Take commuter train into Chicago: some looks familiar, much has changed. Overall, though, Chicago retains its vitality: its streets and sidewalks busy, its human energy palpable.

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Marina City… +

Wander up Wacker Drive, amazed at how many skyscrapers line Chicago River. Delighted to see kayakers and cruises taking advantage of a bright, warm, sunny day. Old Marina City remains; a new and architecturally imaginative Christian Science church sits cheek-by-jowl with a high-rise office building. United Airlines, Brittanica, and a host of lesser names vie with restaurants and hotels along both river shores.

Irv “Kup” Kupcinet statue

Another surprise as a black silhouette morphs into a statue of Irv Kupcinet, a great public relations writer for Chicago’s Sun-Times, lo, these long decades ago. (Kup was a “player” in my young life: in return for bon mots he would then put in the mouth of visiting “stars”, he granted my uncle and I, his season tickets to Chicago Bear games from 1947 through 1949).

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Chicago Theater: stage door

In a nostalgia moment, chase back into an alley to photograph Chicago Theater stage door: a reminder of when, as young teenagers, a school buddy and I would seek autographs from stars appearing in stage shows interspersed with first-run films. (Am saddened to see old State-Lake and Wood theaters gone; and Oriental Theater now a live venue). Along State Street, am a bit put off realizing Marshall Fields, and Carson, Pirie Scott have been corporately transfigured. (Although the absence of old Rialto burlesque venue just south of the “L” comes as no surprise)

Millennium Park: Crown Fountain

Segue over to re-baptized “Millennium Park” (hey, folks, this is GRANT Park, for my money) with its Frank Gehry outdoor band-shell, lovely pieces of sculpture scattered about, its whimsical Crown Fountain, but, most remarkably, Anish Kapoor’s “Cloud Gate” which captivates young and old. Step into what was once Chicago’s Main Library, which has new functions within old loveliness.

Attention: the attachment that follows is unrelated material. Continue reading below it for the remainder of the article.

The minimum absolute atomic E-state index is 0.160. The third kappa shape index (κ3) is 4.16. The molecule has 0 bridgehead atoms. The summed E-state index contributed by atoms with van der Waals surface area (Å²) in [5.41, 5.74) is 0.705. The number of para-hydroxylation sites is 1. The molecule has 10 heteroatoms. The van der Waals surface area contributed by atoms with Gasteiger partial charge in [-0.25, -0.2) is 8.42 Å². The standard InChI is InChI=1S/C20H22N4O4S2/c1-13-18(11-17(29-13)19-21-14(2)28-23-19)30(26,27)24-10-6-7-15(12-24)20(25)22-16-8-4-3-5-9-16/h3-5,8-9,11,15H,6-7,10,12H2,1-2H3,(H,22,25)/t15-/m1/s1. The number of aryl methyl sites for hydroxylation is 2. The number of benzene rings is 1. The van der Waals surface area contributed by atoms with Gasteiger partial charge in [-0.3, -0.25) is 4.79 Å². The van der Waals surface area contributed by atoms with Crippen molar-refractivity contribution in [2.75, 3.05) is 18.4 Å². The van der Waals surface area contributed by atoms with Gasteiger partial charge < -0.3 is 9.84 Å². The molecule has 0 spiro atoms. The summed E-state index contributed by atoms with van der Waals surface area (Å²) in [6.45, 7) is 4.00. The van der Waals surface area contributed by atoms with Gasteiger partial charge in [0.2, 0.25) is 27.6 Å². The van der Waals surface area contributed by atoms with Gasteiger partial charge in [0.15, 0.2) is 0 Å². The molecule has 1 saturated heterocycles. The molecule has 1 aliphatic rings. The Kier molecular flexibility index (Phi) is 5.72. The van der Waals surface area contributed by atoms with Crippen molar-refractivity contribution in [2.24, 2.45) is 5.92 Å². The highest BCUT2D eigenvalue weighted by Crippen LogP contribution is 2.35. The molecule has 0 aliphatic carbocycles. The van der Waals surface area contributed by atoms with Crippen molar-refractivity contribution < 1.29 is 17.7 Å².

Millennium Park: “Cloud Gate”

Continue along Michigan Avenue’s “Magnificent Mile”: old London House jazz venue now a savings and loan; Fort Dearborn markers still incised into a sidewalk where Chicago River is bridged. Wrigley Building and Tribune Tower continue to dominate river’s north shore, and an array of chi-chi boutiques capture my eye (and pocketbooks of many others). Verify that iconic Water Tower has not disappeared, but notice Esquire Theater (site of my introduction to post-WW II Brit comedies) has been subsumed into a chain drugstore.

Find myself with mixed feelings: MY Chicago seems overwhelmed by a newer, admittedly more vibrant, but somehow less elegant and more crass excess and flamboyance.

It was ever thus.
(For more photos, check out “page” 2012/08/31 – Chicago/IL)


T/Blues: 08/26-30/2012

October 2, 2012

Manage a drizzly church picnic with extended families of Marge and Bruce. Their daughters, Maren and Wendy, have successfully shifted into mature, talented, interesting adults, whose children inspire vitality.

Then off for a few days with Wayne and Peg, out in their “wilderness” home, and manage to dine with their son Todd and his family.

All provide great emotional buoyancy.